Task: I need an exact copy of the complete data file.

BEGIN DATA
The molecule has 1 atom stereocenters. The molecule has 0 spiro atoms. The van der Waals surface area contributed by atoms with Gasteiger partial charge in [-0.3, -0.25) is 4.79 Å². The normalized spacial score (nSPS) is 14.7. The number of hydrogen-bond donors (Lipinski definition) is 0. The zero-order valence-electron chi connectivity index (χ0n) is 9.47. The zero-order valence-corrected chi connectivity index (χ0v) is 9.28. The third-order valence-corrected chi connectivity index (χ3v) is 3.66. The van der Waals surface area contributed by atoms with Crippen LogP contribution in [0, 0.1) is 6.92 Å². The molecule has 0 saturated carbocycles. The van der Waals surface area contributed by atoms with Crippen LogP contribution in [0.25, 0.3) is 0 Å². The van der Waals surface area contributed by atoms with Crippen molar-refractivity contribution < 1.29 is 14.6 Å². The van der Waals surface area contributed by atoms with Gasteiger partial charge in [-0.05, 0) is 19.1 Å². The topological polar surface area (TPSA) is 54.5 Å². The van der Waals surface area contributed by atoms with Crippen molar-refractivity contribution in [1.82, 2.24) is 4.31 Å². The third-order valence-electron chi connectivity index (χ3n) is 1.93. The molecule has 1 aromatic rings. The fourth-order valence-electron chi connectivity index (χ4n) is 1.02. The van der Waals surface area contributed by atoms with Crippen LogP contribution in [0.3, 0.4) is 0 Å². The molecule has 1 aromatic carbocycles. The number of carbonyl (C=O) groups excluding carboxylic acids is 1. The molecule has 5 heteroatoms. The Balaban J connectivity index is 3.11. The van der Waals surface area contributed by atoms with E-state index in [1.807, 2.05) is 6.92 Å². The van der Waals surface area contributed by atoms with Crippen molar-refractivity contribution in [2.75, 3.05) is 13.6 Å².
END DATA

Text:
The molecule has 1 atom stereocenters. The molecule has 0 spiro atoms. The van der Waals surface area contributed by atoms with Gasteiger partial charge in [-0.3, -0.25) is 4.79 Å². The normalized spacial score (nSPS) is 14.7. The number of hydrogen-bond donors (Lipinski definition) is 0. The zero-order valence-electron chi connectivity index (χ0n) is 9.47. The zero-order valence-corrected chi connectivity index (χ0v) is 9.28. The third-order valence-corrected chi connectivity index (χ3v) is 3.66. The van der Waals surface area contributed by atoms with Crippen LogP contribution in [0, 0.1) is 6.92 Å². The molecule has 0 saturated carbocycles. The van der Waals surface area contributed by atoms with Crippen LogP contribution in [0.25, 0.3) is 0 Å². The van der Waals surface area contributed by atoms with Crippen molar-refractivity contribution < 1.29 is 14.6 Å². The van der Waals surface area contributed by atoms with Gasteiger partial charge in [-0.05, 0) is 19.1 Å². The topological polar surface area (TPSA) is 54.5 Å². The van der Waals surface area contributed by atoms with Crippen molar-refractivity contribution in [1.82, 2.24) is 4.31 Å². The third-order valence-electron chi connectivity index (χ3n) is 1.93. The molecule has 1 aromatic rings. The fourth-order valence-electron chi connectivity index (χ4n) is 1.02. The van der Waals surface area contributed by atoms with Crippen LogP contribution in [0.3, 0.4) is 0 Å². The molecule has 1 aromatic carbocycles. The number of carbonyl (C=O) groups excluding carboxylic acids is 1. The molecule has 5 heteroatoms. The Balaban J connectivity index is 3.11. The van der Waals surface area contributed by atoms with E-state index in [1.807, 2.05) is 6.92 Å². The van der Waals surface area contributed by atoms with Crippen molar-refractivity contribution in [2.75, 3.05) is 13.6 Å².